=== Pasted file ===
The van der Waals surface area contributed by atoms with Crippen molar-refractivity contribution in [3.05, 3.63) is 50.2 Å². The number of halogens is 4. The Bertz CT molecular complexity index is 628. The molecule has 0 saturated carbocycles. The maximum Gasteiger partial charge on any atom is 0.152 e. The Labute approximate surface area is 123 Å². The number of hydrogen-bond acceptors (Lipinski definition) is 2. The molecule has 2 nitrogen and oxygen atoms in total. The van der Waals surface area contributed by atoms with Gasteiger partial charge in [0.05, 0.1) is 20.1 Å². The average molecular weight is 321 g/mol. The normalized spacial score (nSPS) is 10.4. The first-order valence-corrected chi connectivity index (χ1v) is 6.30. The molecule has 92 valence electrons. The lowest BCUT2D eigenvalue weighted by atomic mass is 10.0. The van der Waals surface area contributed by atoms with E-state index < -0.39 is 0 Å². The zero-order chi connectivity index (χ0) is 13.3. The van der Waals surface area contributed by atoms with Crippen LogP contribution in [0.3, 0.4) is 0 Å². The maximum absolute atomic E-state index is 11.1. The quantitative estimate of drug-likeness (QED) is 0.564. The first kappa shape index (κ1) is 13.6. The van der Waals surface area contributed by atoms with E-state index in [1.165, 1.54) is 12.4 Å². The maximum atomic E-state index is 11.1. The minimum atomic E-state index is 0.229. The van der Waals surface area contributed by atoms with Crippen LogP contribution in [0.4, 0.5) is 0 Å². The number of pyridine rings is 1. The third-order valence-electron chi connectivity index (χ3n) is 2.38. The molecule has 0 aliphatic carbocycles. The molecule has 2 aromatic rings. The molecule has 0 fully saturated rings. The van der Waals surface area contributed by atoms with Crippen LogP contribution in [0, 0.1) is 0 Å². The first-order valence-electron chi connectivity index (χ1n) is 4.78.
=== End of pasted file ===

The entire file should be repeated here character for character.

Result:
The van der Waals surface area contributed by atoms with Crippen molar-refractivity contribution in [3.05, 3.63) is 50.2 Å². The number of halogens is 4. The Bertz CT molecular complexity index is 628. The molecule has 0 saturated carbocycles. The maximum Gasteiger partial charge on any atom is 0.152 e. The Labute approximate surface area is 123 Å². The number of hydrogen-bond acceptors (Lipinski definition) is 2. The molecule has 2 nitrogen and oxygen atoms in total. The van der Waals surface area contributed by atoms with Gasteiger partial charge in [0.05, 0.1) is 20.1 Å². The average molecular weight is 321 g/mol. The normalized spacial score (nSPS) is 10.4. The first-order valence-corrected chi connectivity index (χ1v) is 6.30. The molecule has 92 valence electrons. The lowest BCUT2D eigenvalue weighted by atomic mass is 10.0. The van der Waals surface area contributed by atoms with E-state index < -0.39 is 0 Å². The zero-order chi connectivity index (χ0) is 13.3. The van der Waals surface area contributed by atoms with Crippen LogP contribution in [0.3, 0.4) is 0 Å². The maximum absolute atomic E-state index is 11.1. The quantitative estimate of drug-likeness (QED) is 0.564. The first kappa shape index (κ1) is 13.6. The van der Waals surface area contributed by atoms with E-state index in [1.165, 1.54) is 12.4 Å². The maximum atomic E-state index is 11.1. The minimum atomic E-state index is 0.229. The van der Waals surface area contributed by atoms with Crippen LogP contribution in [0.4, 0.5) is 0 Å². The number of pyridine rings is 1. The third-order valence-electron chi connectivity index (χ3n) is 2.38. The molecule has 0 aliphatic carbocycles. The molecule has 2 aromatic rings. The molecule has 0 fully saturated rings. The van der Waals surface area contributed by atoms with Crippen LogP contribution in [0, 0.1) is 0 Å². The first-order valence-electron chi connectivity index (χ1n) is 4.78.